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OBJECTIVES

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Objectives

  • Define advocacy.

  • Describe levels of advocacy in the care of underserved and vulnerable communities.

  • Illustrate ways health professionals can engage in advocacy.

  • Provide a menu of activities for community advocacy.

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Michael lives with his family in North Richmond, California, a city with five oil refineries. His 6-year-old daughter has been to the emergency department three times in the past few months for respiratory complaints, as have many of her classmates at school. Michael’s bronchitis has been lingering for quite some time and last year he had a heart attack. The refineries are known to release high levels of air pollutants including carcinogens and chemicals that cause respiratory and neurologic problems. Michael suspects that the pollution spewing from the refineries contributes to illness in the community. Michael’s wife is pregnant and he worries about harmful effects of the pollution on his unborn son. Because North Richmond is his home and he cannot afford to live anywhere else, Michael feels frustrated and helpless.

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INTRODUCTION

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The term “advocacy” often conjures images of rallies, marches, and protests. But at its core, advocacy is an activity on someone else’s behalf directed toward a specific goal. For the health professional, the “goal” and the “someone” are clear: a better state of health for patients.

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Medical professionals’ obligation to advocate for their patients is often conceived as a fundamental professional duty. Entrusted with the details of patients’ life, their hopes, and concerns, medical providers are obligated to use this intimate knowledge to their patients’ benefit. Although doctors, nurses, and other health professionals engage in daily advocacy on behalf of their patients (for example, helping patients obtain medications or disability benefits), aspirational definitions of physician, and other health professional roles include not only the promotion of the health of individual patients but also of society as a whole.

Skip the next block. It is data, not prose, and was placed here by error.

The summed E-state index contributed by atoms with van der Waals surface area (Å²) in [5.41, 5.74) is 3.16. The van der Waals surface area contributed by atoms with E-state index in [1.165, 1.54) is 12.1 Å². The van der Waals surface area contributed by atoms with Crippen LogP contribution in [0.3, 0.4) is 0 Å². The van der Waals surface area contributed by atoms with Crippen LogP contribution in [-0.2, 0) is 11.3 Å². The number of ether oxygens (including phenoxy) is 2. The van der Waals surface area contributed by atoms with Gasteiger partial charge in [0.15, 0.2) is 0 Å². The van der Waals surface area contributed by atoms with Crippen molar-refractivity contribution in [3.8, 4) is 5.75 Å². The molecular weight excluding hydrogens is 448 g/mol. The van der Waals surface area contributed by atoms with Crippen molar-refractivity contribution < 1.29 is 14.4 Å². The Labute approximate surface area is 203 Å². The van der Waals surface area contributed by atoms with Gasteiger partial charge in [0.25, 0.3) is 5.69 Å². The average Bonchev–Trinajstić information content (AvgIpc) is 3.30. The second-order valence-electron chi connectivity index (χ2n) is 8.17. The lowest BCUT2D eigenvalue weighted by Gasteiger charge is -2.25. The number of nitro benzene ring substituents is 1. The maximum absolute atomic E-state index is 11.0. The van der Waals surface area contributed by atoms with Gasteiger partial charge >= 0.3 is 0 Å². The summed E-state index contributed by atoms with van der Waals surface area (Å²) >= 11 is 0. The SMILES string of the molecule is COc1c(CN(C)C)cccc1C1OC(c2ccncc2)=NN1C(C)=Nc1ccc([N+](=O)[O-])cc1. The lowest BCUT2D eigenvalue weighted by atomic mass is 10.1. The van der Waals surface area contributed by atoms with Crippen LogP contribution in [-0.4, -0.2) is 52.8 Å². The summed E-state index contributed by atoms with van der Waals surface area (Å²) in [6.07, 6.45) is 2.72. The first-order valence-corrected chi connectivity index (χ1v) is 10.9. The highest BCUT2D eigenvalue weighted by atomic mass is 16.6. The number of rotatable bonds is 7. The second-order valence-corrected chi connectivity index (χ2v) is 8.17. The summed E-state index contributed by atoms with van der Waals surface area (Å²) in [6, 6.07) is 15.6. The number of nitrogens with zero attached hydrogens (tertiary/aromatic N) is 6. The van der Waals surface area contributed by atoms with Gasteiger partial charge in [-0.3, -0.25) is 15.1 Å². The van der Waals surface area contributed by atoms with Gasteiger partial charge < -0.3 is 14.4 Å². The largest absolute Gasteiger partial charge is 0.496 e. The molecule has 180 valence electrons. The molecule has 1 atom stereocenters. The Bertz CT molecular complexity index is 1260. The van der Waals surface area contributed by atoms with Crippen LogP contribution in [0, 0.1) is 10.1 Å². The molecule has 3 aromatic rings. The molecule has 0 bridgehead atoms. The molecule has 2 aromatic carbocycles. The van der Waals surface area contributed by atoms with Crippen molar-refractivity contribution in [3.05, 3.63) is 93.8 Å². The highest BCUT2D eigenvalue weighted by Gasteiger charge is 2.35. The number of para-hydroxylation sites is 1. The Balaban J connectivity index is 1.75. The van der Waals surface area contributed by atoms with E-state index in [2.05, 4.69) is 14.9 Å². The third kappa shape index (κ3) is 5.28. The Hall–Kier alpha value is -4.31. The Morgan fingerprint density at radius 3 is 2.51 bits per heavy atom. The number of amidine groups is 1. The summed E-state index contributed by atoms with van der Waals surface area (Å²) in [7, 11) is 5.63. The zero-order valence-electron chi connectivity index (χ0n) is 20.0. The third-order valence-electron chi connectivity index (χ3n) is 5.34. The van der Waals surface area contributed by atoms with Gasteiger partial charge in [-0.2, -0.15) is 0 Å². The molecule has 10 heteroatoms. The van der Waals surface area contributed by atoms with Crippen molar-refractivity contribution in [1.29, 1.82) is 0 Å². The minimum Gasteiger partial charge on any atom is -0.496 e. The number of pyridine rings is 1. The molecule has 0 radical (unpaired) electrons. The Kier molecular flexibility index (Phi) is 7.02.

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In its Declaration of Professional Responsibility, the American Medical Association declares, “humanity is our patient.” Physicians are asked to pledge to “… respect human life and the dignity of every individual; … and to … advocate for social, economic, educational, and political changes that ameliorate suffering and contribute to human well-­being.”1 The American Nursing Association likewise defines nursing’s role as “… alleviation of suffering …, and advocacy in the care of individuals, families, communities, and populations.”2 In this chapter, we focus on these broader community and population advocacy efforts, explore the roles clinicians can play, and present practical advocacy tools.

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TYPES AND LEVELS OF ADVOCACY

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Clinician advocacy starts with providing care that integrates the full spectrum of a patient’s needs. Examples include helping patients navigate complex health care systems, asking pharmacies and insurance companies to cover ­specific medications, and referring patients to social service agencies.

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Advocacy at the individual patient level is a core component of every provider’s professional obligations. However, ...

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